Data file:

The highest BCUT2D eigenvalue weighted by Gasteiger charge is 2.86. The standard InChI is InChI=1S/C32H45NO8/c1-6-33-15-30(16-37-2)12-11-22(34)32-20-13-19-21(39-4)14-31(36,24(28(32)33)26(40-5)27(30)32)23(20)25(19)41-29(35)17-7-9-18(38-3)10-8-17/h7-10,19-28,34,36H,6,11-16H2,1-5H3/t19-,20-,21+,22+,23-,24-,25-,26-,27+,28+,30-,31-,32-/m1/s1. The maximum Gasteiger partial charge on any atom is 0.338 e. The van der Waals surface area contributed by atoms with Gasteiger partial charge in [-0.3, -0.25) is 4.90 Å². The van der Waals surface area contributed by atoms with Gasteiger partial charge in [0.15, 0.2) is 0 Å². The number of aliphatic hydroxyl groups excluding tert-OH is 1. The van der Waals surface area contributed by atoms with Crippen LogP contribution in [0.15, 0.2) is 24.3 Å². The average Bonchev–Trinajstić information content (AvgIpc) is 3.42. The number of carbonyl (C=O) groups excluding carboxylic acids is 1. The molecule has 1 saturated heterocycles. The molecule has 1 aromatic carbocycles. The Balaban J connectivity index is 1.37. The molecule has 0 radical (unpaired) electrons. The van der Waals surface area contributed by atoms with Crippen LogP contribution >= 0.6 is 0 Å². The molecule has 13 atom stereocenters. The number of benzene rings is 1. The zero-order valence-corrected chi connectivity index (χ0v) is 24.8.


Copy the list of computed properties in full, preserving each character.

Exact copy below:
The highest BCUT2D eigenvalue weighted by Gasteiger charge is 2.86. The standard InChI is InChI=1S/C32H45NO8/c1-6-33-15-30(16-37-2)12-11-22(34)32-20-13-19-21(39-4)14-31(36,24(28(32)33)26(40-5)27(30)32)23(20)25(19)41-29(35)17-7-9-18(38-3)10-8-17/h7-10,19-28,34,36H,6,11-16H2,1-5H3/t19-,20-,21+,22+,23-,24-,25-,26-,27+,28+,30-,31-,32-/m1/s1. The maximum Gasteiger partial charge on any atom is 0.338 e. The van der Waals surface area contributed by atoms with Gasteiger partial charge in [-0.3, -0.25) is 4.90 Å². The van der Waals surface area contributed by atoms with Gasteiger partial charge in [0.15, 0.2) is 0 Å². The number of aliphatic hydroxyl groups excluding tert-OH is 1. The van der Waals surface area contributed by atoms with Crippen LogP contribution in [0.15, 0.2) is 24.3 Å². The average Bonchev–Trinajstić information content (AvgIpc) is 3.42. The number of carbonyl (C=O) groups excluding carboxylic acids is 1. The molecule has 1 saturated heterocycles. The molecule has 1 aromatic carbocycles. The Balaban J connectivity index is 1.37. The molecule has 0 radical (unpaired) electrons. The van der Waals surface area contributed by atoms with Crippen LogP contribution >= 0.6 is 0 Å². The molecule has 13 atom stereocenters. The number of benzene rings is 1. The zero-order valence-corrected chi connectivity index (χ0v) is 24.8.